Hypersonic travel is associated with speeds more than five times the speed of sound within Earth’s atmosphere. Today, engineers have achieved air travel reaching over 7 times the speed of sound. The potential for hypersonic flights – a flight that occurs above Mach 5, which is more than 3,000 mph – could make air travel faster and more efficient than ever. Vehicles designed to fly at hypersonic speeds (or re-enter the atmosphere in some cases) must be designed to withstand aerodynamic and inertia, heat, and acoustic loads that these high speeds create. You can see the difference between the designs of commercial aircraft and hypersonic vehicles here – note the sleeker, more compact, and more rigid frame. But while hypersonic travel is typically seen in government and military applications, many people want to see hypersonic travel become commercially viable for everyday travelers.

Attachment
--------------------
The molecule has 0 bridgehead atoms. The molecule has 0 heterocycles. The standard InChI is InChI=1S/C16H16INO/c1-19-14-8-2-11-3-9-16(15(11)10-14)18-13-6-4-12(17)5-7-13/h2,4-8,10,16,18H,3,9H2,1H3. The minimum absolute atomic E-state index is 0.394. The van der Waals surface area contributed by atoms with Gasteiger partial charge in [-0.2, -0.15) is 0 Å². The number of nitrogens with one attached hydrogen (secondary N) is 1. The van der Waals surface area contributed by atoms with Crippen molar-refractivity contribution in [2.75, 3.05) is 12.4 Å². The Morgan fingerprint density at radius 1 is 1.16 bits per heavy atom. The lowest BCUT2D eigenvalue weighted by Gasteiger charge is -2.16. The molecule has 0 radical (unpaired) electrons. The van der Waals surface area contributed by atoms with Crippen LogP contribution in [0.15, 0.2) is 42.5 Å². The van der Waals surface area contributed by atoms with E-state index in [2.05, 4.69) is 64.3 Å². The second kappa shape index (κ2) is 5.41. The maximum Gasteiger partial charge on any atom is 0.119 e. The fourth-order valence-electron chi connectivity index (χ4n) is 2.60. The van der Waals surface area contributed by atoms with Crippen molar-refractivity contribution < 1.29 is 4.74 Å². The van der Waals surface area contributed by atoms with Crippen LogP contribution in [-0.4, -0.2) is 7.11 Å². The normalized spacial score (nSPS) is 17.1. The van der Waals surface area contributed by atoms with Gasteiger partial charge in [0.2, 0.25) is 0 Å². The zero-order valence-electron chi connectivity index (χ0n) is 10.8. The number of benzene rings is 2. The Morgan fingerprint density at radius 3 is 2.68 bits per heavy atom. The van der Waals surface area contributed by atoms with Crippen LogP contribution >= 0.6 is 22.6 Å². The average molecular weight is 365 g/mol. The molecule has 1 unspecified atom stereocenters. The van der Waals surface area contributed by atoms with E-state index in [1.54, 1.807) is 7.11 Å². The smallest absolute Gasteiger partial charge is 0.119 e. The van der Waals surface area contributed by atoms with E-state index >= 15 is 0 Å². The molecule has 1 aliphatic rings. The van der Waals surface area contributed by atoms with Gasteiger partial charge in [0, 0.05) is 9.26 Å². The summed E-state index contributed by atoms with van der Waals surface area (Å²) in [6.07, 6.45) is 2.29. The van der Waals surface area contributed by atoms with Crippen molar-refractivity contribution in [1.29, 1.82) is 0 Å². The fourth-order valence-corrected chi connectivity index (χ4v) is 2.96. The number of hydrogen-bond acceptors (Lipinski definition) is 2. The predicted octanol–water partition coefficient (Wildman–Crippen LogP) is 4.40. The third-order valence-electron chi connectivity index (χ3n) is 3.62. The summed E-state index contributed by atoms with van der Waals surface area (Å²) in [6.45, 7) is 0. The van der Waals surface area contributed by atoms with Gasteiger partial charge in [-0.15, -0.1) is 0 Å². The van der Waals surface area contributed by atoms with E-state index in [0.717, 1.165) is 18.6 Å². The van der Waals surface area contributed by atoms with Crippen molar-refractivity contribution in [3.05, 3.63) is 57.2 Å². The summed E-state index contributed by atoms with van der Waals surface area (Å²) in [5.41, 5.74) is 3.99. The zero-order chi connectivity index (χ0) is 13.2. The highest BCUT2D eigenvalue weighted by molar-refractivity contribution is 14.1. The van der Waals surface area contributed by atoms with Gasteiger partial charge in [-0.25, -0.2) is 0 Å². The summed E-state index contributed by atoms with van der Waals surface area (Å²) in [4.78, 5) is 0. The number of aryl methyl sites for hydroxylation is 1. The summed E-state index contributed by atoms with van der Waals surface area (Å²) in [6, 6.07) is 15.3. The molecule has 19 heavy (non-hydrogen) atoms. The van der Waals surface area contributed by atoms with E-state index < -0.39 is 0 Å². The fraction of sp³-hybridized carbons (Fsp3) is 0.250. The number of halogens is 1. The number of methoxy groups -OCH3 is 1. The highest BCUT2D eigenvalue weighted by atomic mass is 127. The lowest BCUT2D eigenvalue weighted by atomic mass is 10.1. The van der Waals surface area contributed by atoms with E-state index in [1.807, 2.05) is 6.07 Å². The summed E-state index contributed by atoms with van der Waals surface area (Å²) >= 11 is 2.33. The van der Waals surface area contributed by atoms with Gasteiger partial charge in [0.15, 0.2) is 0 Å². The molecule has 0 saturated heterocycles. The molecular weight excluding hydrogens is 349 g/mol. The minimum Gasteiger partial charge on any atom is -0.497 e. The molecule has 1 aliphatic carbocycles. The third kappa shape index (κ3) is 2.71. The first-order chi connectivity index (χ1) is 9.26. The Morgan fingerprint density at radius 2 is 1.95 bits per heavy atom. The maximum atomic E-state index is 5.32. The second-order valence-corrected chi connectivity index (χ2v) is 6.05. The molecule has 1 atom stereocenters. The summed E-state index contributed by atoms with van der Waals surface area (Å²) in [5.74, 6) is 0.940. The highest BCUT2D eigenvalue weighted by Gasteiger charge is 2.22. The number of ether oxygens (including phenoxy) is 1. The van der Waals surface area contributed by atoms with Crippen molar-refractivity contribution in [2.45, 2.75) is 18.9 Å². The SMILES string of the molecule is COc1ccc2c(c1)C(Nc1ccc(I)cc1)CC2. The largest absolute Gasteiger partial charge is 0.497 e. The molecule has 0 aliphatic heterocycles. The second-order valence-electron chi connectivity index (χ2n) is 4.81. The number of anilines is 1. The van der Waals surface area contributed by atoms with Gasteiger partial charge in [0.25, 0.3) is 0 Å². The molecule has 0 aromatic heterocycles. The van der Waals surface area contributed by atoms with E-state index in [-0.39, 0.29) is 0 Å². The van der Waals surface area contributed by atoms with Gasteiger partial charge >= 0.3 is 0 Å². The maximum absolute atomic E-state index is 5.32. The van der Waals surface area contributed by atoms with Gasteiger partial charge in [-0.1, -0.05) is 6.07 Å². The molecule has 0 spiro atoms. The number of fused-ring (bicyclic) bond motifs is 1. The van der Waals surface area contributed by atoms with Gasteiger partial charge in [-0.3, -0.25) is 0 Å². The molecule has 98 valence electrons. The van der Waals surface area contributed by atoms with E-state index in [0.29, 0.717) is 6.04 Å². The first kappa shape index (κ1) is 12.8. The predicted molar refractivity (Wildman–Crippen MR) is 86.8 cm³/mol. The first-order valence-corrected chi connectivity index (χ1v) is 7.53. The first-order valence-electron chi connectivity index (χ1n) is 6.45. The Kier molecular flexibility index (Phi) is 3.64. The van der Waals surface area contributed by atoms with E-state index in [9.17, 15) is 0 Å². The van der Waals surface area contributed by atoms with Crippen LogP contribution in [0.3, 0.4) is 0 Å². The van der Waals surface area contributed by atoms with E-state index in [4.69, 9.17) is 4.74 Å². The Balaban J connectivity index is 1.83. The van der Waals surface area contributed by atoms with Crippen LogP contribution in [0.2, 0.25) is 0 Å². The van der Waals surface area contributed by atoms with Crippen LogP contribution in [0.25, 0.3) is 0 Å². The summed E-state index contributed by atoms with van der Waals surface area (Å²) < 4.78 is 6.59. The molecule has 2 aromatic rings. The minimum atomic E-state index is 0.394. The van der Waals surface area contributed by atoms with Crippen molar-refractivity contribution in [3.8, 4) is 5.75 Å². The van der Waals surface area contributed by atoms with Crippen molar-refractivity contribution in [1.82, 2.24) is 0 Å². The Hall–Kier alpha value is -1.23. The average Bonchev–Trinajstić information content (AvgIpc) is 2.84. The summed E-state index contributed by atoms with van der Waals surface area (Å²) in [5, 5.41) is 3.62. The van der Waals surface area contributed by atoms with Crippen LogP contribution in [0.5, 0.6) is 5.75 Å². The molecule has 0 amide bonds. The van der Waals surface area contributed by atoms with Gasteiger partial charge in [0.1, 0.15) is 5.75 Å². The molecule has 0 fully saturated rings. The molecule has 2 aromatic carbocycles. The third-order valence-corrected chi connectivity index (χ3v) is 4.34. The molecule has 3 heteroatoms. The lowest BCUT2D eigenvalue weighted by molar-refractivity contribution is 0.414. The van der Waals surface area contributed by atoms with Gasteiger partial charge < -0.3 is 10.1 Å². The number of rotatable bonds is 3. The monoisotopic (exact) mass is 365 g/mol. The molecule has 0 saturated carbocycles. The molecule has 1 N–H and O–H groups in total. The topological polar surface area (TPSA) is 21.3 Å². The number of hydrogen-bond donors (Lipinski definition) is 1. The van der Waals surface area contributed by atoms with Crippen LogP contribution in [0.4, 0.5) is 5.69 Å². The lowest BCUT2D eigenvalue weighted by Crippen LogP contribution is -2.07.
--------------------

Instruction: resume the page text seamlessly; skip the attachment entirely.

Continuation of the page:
Due to the extreme demands hypersonic travel imposes on a vehicle’s structure, selecting hardy, flexible materials and minimizing structure weight is vital to keep vehicles capable and safe. For example, if you watch a rocket re-enter Earth’s atmosphere, you might see a giant fireball forming across the front of the vehicle – this phenomenon occurs because of the heat generated at these extreme speeds and the high amount of energy lost because of friction.
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